eLearning and Service Delivery in a Time of Social DistancingPosted on May 29, 2020 4:57:08 PM
In dealing with the COVID-19 crisis, schools have been forced to deliver their services in a whole new way. In this rapidly evolving environment, this has ranged from ensuring that students have breakfast and lunch through food distribution, that they have laptops and lessons for eLearning, and that their families are aware of important communications.
Equally as critical has been ensuring that students receive essential services and supports, so they have equal access to an education during this time of eLearning. Students receive a variety of services in the traditional school setting, including medication, counseling, psychologist services, paraprofessional support, nurse services, and more.
As we reflect on what we've learned during the past 90 days and prepare for the 2020-21 school year, below is a list of questions districts may want to consider:
How will the district's guidance counselors, social workers, and psychologists provide services to students who may still be remote?
Which students with IEPs need continuing education services delivered in an alternative format? Has our method of delivery thus far been effective? In what way(s), if any, might we consider altering them?
Do specific students need physical therapy, speech therapy, and/or occupational therapy? In the event of an eLearning period extension, how will those services continue to be delivered?
During this stressful time, what is the social emotional impact on students, and how can we continue to support social emotional learning (SEL) in a remote setting?
Who are my English Learners, and what additional supports do they need to continue their learning and progress? Has what we have provided over the past 90 days been effective? In what way(s), if any, might we consider altering this?
If eLearning is further extended, how will we ensure that laptops remain operational? How will we facilitate their replacement or repair?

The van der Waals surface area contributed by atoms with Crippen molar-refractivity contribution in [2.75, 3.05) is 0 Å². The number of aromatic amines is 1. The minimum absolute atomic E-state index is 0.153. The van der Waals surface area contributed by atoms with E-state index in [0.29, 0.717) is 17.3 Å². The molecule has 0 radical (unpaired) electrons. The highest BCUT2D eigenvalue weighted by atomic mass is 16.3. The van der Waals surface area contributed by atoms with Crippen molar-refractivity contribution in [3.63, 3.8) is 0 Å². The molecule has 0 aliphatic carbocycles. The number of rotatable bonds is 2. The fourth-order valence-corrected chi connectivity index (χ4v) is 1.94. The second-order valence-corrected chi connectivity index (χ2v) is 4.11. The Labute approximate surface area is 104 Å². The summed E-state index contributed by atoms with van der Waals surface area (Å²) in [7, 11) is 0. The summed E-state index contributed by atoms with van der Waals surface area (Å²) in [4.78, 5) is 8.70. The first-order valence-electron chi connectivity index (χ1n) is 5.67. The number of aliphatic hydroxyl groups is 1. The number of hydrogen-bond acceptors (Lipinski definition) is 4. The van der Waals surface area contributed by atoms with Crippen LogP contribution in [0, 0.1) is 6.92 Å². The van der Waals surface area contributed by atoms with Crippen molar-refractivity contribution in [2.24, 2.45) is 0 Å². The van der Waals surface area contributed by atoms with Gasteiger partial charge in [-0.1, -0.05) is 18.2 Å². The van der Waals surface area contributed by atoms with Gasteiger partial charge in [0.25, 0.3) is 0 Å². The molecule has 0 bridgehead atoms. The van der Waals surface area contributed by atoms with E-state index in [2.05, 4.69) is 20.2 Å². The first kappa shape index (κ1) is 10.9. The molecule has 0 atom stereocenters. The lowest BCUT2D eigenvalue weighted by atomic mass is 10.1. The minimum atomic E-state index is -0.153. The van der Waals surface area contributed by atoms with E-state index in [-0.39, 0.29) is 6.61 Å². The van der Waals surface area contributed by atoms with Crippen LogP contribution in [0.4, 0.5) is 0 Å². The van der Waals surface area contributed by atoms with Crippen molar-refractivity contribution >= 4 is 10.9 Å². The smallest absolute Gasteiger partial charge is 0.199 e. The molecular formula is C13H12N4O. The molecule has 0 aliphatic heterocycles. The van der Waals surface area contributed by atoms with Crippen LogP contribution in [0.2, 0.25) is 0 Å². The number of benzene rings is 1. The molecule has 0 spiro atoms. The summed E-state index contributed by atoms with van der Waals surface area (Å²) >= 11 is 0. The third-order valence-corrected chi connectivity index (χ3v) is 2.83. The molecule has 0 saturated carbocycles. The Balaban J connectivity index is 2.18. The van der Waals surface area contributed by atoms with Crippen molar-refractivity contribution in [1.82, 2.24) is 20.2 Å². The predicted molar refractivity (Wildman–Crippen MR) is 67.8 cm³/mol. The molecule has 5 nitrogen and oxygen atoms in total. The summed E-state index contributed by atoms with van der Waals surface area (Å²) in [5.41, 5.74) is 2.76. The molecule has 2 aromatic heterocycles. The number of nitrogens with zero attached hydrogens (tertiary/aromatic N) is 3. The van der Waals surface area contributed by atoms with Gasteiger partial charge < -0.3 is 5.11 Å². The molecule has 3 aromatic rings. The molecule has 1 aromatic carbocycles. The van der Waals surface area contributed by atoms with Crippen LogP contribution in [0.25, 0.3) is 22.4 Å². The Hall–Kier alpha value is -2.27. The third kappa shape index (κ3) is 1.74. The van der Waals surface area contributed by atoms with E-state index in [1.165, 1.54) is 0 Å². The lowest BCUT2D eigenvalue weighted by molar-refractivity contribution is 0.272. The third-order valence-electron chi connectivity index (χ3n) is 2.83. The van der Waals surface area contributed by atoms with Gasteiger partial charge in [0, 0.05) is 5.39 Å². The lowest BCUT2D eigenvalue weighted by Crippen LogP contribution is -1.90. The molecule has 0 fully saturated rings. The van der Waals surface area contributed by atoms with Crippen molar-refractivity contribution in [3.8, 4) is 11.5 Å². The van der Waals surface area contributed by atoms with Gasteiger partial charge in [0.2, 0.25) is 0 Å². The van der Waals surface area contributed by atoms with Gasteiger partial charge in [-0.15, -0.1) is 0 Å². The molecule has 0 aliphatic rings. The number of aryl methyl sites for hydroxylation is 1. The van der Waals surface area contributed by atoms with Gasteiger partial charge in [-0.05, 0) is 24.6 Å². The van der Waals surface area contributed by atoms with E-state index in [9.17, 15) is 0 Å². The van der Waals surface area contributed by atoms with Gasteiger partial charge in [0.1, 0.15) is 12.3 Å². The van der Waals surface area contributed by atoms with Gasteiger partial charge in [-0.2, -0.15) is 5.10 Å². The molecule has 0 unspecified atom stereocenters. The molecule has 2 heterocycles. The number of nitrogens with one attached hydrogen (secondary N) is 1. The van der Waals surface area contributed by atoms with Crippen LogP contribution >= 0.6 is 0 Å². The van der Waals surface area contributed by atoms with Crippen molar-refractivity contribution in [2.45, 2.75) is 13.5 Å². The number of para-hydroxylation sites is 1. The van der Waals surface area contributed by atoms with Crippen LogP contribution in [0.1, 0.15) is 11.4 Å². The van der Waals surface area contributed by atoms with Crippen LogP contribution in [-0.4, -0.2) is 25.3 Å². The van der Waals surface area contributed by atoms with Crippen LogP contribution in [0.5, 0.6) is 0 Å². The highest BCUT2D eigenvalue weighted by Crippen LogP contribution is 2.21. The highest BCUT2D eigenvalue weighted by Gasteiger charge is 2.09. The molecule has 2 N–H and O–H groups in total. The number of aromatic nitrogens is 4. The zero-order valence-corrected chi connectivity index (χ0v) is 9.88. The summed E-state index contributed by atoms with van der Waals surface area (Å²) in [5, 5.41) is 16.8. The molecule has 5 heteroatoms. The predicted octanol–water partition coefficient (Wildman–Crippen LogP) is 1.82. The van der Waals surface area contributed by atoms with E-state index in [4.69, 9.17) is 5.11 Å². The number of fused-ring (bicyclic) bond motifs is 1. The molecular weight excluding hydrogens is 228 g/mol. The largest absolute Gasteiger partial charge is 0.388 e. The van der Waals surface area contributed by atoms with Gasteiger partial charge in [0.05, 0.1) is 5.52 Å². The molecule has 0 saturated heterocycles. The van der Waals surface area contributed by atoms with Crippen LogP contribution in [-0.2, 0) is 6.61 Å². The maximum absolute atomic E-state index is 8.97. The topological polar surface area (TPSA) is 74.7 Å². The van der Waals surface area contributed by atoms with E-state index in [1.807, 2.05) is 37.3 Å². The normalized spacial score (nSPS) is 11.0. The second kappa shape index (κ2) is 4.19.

How many students with targeted services have completed their eLearning for the day? How will we assess their progress, both now and if eLearning is extended?
Many of our clients have been using non-traditional means, such as virtual chats and meetings, to support the delivery of services. Recently, we had two districts share their use of 5Lab dashboards to assist in monitoring the progress of their students and service delivery.
One district is coordinating with their high school's department chairpersons to view grades in progress through their grade distribution dashboard. This dashboard provides a view of student performance in all classes, by teacher, to assist in tracking grade movement and ensure all students progress in their education.
Another district is tracking guidance counselor appointments via 5Lab. This district visualizes student visits to the guidance "office," and has the ability to view the number of guidance counselor meetings taking place, including logged virtual meetings, to ensure that students still receive necessary academic and/or social emotional counseling services, despite not having a traditional meeting format with a student in the counselor's office.
A tremendous amount of innovation is taking place in education, thanks to the creativity shown by staff and students as they adapt to the evolving COVID-19 environment. While this moment in time is certainly testing our traditional methods of operating, educators from across the country are acquiring new tools in their toolbox, and many of these tools will enhance the delivery of future educational services.
To learn more about what the "return to learn" landscape is likely to hold for district leaders, and how to ensure your district is prepared, reach out to your 5Lab Advisor or schedule a personal demonstration with a member of our team.
Dr. Adam Cibulka is the Senior Manager for 5Lab with Forecast5 Analytics in Naperville. Prior to joining the Forecast5 team, Adam served in public education as a teacher, department head, assistant principal, and district level administrator. Most recently, Dr. Cibulka was the Director of Curriculum, Instruction, and Assessment at DuPage High School District 88, located in Addison, Illinois, where he was responsible for the assessment structures, curricular resources, development of new curriculum, management of Title grants, professional learning communities, teacher evaluation system, and staff development teams. Dr. Cibulka received a Bachelor’s Degree from Wheaton College in History/Social Science Secondary Education and a Master’s (MA) and Doctoral Degree (ED.D.) in Educational Administration from Norther Illinois University.